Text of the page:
Donald Trump has been silenced on social media since losing the election and stoking the Jan. 6 insurrection, but the Republican Party remains monomaniacally focused on carrying out his dirty work.
Pro-Trump factions are taking over the GOP at all levels and purging the former president's enemies, but MSNBC's Hayes Brown wrote that Trump's control over the party is so thorough that Republicans don't even need to be told how to carry out his grudges.
"Without Trump's constant interjections to sway priorities, Republicans are basically working on autopilot, like a computer in a post-apocalyptic world still running protocols based on the last commands put into its mainframe," Brown wrote. "It's the kind of plodding, relatively long-term strategic thinking — even if it's in the interest of short-term goals like winning elections — that's impossible with Trump looming over you, dropping new tweets into his feed every few hours that upend whatever you've been working on."
Trump's silence also allows Republicans to do their dirty work in the shadows.
"Trump had a way of making every day feel like the end times," Brown wrote. "The relative calm of the Biden administration has had a soothing effect, which has benefited the GOP's efforts. It's not necessarily that Trump is pulling the strings from the shadows. But there's a definite upside to his lack of visibility for the officials laying the groundwork to make the next presidential election easier to throw to the GOP's candidate."
Wake up, people -- we're under attack: America isn't treating the Colonial Pipeline security breach seriously enough
Whether the cyber-attacks that shut 5,500 miles of oil pipeline this weekend are coming from private crooks or a state-sanctioned effort is almost beside the point. Somehow our response to this attack, as the big one apparently triggered by what looked like Russian-sponsored hackers on government agencies and companies last month, ought to be generating a lot more urgency.
The idea that a small group of bad guys in a faraway darkened room can control our electric grid, our fuel supplies, our business functions, our very defenses virtually at will should be as frightening as the prospect of powerful bombs in the likes of Iran or North Korea.
In 10 minutes, these same people will be in a position to send electric cars and trucks awry or kill appliances of industrial-scale built with Internet or network connections.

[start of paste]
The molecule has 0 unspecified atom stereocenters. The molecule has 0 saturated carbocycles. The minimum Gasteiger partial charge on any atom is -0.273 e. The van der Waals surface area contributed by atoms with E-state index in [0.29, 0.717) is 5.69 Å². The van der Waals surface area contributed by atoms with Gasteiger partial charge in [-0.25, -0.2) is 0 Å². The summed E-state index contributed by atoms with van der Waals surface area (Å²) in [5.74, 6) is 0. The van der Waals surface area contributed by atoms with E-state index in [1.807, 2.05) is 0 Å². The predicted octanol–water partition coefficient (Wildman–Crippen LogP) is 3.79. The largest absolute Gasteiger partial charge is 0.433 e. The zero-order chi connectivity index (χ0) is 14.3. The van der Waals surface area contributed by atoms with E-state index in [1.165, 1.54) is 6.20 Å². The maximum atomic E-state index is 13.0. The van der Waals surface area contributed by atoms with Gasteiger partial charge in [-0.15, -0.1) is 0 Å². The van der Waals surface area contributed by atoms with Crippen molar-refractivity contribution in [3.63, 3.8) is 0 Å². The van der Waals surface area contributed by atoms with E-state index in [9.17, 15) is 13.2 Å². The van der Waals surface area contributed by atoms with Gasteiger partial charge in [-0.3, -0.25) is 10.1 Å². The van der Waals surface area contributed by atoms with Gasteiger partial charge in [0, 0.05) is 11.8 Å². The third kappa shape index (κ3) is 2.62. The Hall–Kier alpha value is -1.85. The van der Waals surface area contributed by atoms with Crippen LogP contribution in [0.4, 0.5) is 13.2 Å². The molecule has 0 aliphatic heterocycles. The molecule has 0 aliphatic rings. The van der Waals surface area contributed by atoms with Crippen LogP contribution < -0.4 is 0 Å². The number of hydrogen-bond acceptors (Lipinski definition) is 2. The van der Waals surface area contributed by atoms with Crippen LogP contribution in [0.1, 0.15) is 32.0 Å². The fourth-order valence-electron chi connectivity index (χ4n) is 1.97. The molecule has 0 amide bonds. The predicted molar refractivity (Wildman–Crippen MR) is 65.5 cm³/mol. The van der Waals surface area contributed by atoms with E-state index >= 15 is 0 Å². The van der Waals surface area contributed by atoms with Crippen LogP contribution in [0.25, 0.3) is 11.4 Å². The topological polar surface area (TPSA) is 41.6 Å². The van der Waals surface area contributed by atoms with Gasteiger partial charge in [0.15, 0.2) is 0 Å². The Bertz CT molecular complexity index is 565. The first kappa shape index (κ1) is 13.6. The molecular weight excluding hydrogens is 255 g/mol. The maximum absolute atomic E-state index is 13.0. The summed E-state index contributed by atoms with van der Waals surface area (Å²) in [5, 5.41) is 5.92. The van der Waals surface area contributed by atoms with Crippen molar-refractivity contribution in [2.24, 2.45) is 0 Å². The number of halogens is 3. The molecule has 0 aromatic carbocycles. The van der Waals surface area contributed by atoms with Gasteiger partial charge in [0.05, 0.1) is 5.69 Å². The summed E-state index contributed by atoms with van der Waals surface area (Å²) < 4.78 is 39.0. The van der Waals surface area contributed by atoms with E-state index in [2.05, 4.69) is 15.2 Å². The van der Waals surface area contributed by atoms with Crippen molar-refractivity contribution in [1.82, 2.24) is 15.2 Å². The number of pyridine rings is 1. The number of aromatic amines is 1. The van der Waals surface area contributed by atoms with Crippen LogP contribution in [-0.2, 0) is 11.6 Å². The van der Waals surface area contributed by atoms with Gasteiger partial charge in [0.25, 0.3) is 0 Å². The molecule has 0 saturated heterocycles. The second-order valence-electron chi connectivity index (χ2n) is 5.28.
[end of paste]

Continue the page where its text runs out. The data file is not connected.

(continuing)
Instead, what we're hearing is much concern about whether oil and gas costs are going to go up in the next weeks as the result of immediate shortages in delivering 2.5 million barrels of oil a day or almost half of production across the East Coast. Actually, if operations are restored within a week, even that result is unlikely.
What we're not hearing our Democratic and Republican leaders on the barricades over cyber at anywhere near the volume we hear harangues about nonexistent election fraud already six months old or whether so-callef socialism is going to end the American Dream as we know it or about a dozen cancel culture disasters that some perceive.
Instead, our Congressional leaders seem content holding occasional check-in hearings and leaving the actual work to the Cyber Command agencies to resolve.
It might be nice to see an approach to international policing approach the fervor of our continuing community policing debate.
One might even call such defenses critical to, um, infrastructure in a realistic look at current technology.
It might be nice to see an approach to international policing approach the fervor of our continuing community policing debate.
In the next week, the administration is expected to issue an executive order intended to bolster the security of federal and private systems after two major attacks from Russia and China in recent months caught by surprise American companies and intelligence agencies.
Meanwhile, Colonial Pipeline, a private company, is being tight-lipped over whether it plans to pay a ransom demanded by the suspected criminal hacker group, or has already paid, or when normal operations will resume from closings ordered to prevent further problems from the hackers.
The FBI, the Energy Department and Cyber Command at Fort Meade, Md., all have dived into the detective work, along with FireEye, a private security company hired by Colonial.
This time, officials said they believed the attack was the act of a criminal group, rather than a nation seeking to disrupt critical infrastructure in the United States. But at times, such groups have had loose affiliations with foreign intelligence agencies and have operated on their behalf. That doesn't make it better.